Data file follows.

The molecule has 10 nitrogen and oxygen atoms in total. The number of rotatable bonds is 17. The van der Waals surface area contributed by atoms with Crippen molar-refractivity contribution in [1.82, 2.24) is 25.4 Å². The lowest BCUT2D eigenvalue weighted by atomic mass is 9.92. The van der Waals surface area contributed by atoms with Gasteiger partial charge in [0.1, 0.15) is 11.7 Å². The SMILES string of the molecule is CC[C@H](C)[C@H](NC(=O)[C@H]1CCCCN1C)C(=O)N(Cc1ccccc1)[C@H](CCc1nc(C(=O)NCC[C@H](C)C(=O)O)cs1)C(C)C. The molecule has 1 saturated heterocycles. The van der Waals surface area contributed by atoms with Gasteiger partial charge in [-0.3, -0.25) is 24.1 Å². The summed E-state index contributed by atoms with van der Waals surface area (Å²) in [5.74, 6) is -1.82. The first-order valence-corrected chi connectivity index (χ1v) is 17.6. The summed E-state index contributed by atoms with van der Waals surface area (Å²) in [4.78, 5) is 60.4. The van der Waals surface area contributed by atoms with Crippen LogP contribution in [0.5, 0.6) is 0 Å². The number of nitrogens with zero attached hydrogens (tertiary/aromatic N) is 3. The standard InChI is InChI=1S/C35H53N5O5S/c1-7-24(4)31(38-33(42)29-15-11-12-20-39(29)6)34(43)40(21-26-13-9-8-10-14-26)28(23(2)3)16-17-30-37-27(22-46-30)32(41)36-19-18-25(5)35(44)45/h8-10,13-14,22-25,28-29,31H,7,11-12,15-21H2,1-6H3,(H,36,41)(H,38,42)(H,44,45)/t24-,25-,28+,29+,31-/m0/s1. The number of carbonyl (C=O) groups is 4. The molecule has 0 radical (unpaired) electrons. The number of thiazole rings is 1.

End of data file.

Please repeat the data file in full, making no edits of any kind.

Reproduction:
The molecule has 10 nitrogen and oxygen atoms in total. The number of rotatable bonds is 17. The van der Waals surface area contributed by atoms with Crippen molar-refractivity contribution in [1.82, 2.24) is 25.4 Å². The lowest BCUT2D eigenvalue weighted by atomic mass is 9.92. The van der Waals surface area contributed by atoms with Gasteiger partial charge in [0.1, 0.15) is 11.7 Å². The SMILES string of the molecule is CC[C@H](C)[C@H](NC(=O)[C@H]1CCCCN1C)C(=O)N(Cc1ccccc1)[C@H](CCc1nc(C(=O)NCC[C@H](C)C(=O)O)cs1)C(C)C. The molecule has 1 saturated heterocycles. The van der Waals surface area contributed by atoms with Gasteiger partial charge in [-0.3, -0.25) is 24.1 Å². The summed E-state index contributed by atoms with van der Waals surface area (Å²) in [5.74, 6) is -1.82. The first-order valence-corrected chi connectivity index (χ1v) is 17.6. The summed E-state index contributed by atoms with van der Waals surface area (Å²) in [4.78, 5) is 60.4. The van der Waals surface area contributed by atoms with Crippen LogP contribution in [0.5, 0.6) is 0 Å². The number of nitrogens with zero attached hydrogens (tertiary/aromatic N) is 3. The standard InChI is InChI=1S/C35H53N5O5S/c1-7-24(4)31(38-33(42)29-15-11-12-20-39(29)6)34(43)40(21-26-13-9-8-10-14-26)28(23(2)3)16-17-30-37-27(22-46-30)32(41)36-19-18-25(5)35(44)45/h8-10,13-14,22-25,28-29,31H,7,11-12,15-21H2,1-6H3,(H,36,41)(H,38,42)(H,44,45)/t24-,25-,28+,29+,31-/m0/s1. The number of carbonyl (C=O) groups is 4. The molecule has 0 radical (unpaired) electrons. The number of thiazole rings is 1.